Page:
Equipment line of credit provides almost open-ended funding for equipment needs. While you’ll likely be asked what you plan to use the ELOC for during the application process, it doesn’t matter much if you’re using the business line of credit to purchase heavy equipment, kitchen equipment, office equipment, etc.
Is Collateral Required for an Equipment Line of Credit?
Yes and no. Many lenders won’t require any collateral, but for these options, you’ll likely need better credit. Some other lenders will require the equipment you purchase to act as collateral. If you make payments on time each month, this shouldn’t pose a problem since you’re not at risk of having your equipment seized.
Where Can You Get an Equipment Line of Credit?
Typically, you’ll find three options that allow you to take out an equipment line of credit:
- Traditional banks: Big name banks like Chase, for example, offer equipment line of credit up to $500,000. Working with a trusted name may be more comfortable for some business owners, but be prepared to wait a little longer for financing.
- Credit unions: Local credit unions can often offer better terms on an equipment line of credit. Not every credit union will offer this financing option, but those that do provide a more hands-on experience and may work better for those with a more sorted financial past.
- Online lenders: The lenders often offer next-day financing and require little background information to secure a business line of credit. This will likely be the option with the highest interest rate and, though, so make sure you’re comfortable taking that one. You can check out the latest offers of recommended equipment financing companies in our article.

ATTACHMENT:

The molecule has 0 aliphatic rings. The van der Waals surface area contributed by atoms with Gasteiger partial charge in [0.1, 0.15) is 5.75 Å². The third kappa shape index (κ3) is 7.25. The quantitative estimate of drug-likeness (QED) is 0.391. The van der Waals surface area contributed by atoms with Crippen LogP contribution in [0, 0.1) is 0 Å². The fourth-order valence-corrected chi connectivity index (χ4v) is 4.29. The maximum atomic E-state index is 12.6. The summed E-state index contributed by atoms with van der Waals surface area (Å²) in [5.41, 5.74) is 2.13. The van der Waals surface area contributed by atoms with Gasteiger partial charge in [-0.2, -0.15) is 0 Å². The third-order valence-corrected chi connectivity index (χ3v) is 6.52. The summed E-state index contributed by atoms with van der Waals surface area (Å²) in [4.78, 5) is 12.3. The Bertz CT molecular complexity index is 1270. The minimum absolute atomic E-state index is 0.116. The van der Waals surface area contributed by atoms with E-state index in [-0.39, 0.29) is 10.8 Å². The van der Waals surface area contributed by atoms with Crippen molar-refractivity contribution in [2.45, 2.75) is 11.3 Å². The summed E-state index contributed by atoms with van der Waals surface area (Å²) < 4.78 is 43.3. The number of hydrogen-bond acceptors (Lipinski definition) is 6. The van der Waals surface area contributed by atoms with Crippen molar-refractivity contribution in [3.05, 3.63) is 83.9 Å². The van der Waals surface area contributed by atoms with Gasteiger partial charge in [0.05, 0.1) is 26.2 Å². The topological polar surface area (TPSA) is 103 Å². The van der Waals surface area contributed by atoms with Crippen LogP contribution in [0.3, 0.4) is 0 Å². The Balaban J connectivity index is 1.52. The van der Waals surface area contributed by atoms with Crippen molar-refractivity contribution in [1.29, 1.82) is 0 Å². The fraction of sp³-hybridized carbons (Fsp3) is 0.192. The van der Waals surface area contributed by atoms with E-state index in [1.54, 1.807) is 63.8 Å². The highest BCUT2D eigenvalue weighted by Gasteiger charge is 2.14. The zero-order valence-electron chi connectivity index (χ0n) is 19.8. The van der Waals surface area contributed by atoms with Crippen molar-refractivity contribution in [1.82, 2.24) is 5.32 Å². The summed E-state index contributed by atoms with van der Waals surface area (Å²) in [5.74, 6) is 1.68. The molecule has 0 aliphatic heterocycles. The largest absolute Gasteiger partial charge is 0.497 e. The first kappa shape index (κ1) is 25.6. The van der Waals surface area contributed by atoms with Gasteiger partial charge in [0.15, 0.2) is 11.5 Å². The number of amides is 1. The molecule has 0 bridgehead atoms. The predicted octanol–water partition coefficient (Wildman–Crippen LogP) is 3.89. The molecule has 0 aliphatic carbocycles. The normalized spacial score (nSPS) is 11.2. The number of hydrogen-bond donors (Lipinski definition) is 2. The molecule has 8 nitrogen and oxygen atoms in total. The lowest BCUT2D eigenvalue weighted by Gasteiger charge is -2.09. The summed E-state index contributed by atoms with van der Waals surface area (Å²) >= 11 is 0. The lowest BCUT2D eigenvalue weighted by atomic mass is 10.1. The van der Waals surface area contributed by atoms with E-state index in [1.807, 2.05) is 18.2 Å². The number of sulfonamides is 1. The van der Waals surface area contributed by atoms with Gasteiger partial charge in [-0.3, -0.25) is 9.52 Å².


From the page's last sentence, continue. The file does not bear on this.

What Interest Rates and Terms Are Available on ELOCs
This will ultimately depend on the lender you choose and your financial health as a business. Generally, online lenders will have repayment terms of up to a year or a couple of years. Just like a credit card, you’ll start making monthly payments once you draw on the line of credit.
An interest rate average doesn’t really exist, since it’s so heavily dependent on your financial profile. As always, those with better credit scores will likely qualify for much better interest rates. Still, be prepared to pay in the double digits no matter your score.
How Do You Qualify for an Equipment Line of Credit?
In order to qualify for an equipment line of credit, you’ll need to have quite a bit in order so you can ensure you get approved quickly. Generally, you’ll need the following:
- A good credit score: While ELOCs tend to have more lenient credit requirements, if you have a bad credit score, you’ll pay higher interest rates and likely have less satisfying terms.